Well, the votes are in, the decision is made, and all the blandishments of Clinton and Morgan Freeman have failed: we won’t be having a World Cup here any time soon. I’ll try and get over my initial disappointment: I’ve lately been having bucolic daydreams about a nice summer 2022 (yes, we actually do plan that long ahead when it has to do with the World Cup) spent zipping around the U.S. by car taking in games. Instead, I’ll presumably need to get used to some very high temperatures in Qatar. For the admittedly relatively small population of people here in the U.S. who were aware that this announcement was being made today, the outcome might have come as a bit of a surprise, especially when coupled with the defeat of both the English and the Spain/Portugal Bids for the 2018 World Cup, which went to Russia. Grant Wahl has already written a short, and strong reaction in which he argues: “Choosing Qatar and Russia is the biggest indictment possible that FIFA is not a clean organization. The message here is that petrodollars talk.”
Even if I’d like to pretend that the main reason Qatar got the bid was that Zidane supported it, there’s no getting around the rather ugly spectacle that has attended the lobbying around these decisions. At the same time, of course, it’s hard not to seem parochial when one gets upset that Qatar got the bid. After all, a World Cup in the Middle East seems like just the thing for a supposedly cosmopolitan, global institution like FIFA. As Supriya Nair tweeted, summing up the conundrum here: “yes. fifa are corrupt. twitter footie fans are racist, sexist and parochial. we deserve each other.” There’s a flood of complex, fascinating, and at times alarming commentary on twitter and elsewhere about this decision, and more is sure to come in the next days.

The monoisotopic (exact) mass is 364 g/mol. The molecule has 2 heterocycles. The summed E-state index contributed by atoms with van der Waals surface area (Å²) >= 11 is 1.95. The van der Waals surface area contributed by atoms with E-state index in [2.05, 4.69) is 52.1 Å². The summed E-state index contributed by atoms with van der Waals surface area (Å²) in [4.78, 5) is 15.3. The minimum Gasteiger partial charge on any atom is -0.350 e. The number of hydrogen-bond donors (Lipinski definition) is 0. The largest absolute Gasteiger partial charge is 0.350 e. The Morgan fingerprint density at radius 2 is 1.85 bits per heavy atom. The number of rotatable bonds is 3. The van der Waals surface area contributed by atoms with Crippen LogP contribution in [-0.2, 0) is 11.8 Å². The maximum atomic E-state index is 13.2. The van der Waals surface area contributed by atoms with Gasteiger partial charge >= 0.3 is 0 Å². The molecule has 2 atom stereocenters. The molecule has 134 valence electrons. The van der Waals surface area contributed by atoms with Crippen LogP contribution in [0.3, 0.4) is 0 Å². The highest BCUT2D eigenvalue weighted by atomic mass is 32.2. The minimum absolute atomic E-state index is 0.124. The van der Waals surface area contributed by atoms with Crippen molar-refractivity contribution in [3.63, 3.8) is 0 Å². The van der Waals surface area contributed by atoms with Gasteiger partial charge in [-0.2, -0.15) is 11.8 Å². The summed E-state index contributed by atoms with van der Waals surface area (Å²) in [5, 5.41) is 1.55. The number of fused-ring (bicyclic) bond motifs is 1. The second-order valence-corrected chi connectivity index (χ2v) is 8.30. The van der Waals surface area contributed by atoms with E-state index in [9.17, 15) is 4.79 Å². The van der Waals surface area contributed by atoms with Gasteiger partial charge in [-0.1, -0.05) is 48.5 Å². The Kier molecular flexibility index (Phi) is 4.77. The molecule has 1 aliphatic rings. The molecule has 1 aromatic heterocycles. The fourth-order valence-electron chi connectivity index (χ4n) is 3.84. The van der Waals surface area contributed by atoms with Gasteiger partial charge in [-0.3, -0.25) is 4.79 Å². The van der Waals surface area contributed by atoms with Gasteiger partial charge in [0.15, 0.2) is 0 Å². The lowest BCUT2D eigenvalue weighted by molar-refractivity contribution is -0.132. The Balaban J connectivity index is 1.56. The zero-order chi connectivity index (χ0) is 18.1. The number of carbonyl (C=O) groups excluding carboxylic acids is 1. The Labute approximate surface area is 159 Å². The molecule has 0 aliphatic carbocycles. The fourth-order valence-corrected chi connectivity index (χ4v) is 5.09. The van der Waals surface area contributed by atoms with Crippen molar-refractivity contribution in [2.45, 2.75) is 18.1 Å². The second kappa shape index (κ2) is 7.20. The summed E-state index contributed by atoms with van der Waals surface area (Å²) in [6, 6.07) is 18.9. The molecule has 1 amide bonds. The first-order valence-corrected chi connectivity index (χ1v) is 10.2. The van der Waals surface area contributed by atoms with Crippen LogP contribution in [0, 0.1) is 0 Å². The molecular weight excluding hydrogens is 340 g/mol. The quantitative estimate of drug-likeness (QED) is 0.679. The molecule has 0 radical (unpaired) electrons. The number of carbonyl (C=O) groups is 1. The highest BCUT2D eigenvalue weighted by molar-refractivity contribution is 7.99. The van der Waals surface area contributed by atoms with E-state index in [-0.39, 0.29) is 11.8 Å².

We do have to admit, though, that this does signal a quite profound reconfiguration in the sites of footballing power, a de-centering away from the traditional homes of the World Cup in Western Europe and Latin America. After all, the series starting in 2010 will look like this: South Africa, Brazil, Russia, Qatar. Whatever else you might say, it’s certainly an interesting itinerary. It’s not exactly that FIFA has been thoroughly decolonized — most of us will probably die before we get to go to another African World Cup — but it’s clear that new centers of power and influence are emerging. They are doing so, of course, through the usual unsavory methods used to gain institutional power. But they are doing so nonetheless. And, if nothing else, we will certainly now be treated to twelve years of discussions about Qatar’s laws, climate, security apparatus, gender dynamics, and much else.
The evident beffudlement on the part of many of us, I think, in part has to do with not being quite sure what the narrative about this decision, and this 2022 World Cup, is supposed to be. It was in a way easy, and compelling, to tell a particular story about the power and meaning of the South Africa World Cup. Brazil 2014 seems profoundly natural in a different way. But what is the story we will tell ourselves about Russia 2018 and Qatar 2022? (I’ll admit, I just had to add a category for Qatar on the blog; but I know it’ll get plenty of use now.) I don’t know, but I eagerly await it’s unfolding: after all, while little else is guaranteed in life, we know that people will always talk, and talk, passionately, profusely, and often uninhibitedly, about all that might go right, and wrong, about future World Cups.
I’ve asked one of our former Duke student contributors, Steffi Decker, who along with Umberto Plaja produced an excellent page here about the decision World Cup bid process, to offer her thoughts on this too — they’ll be posted soon.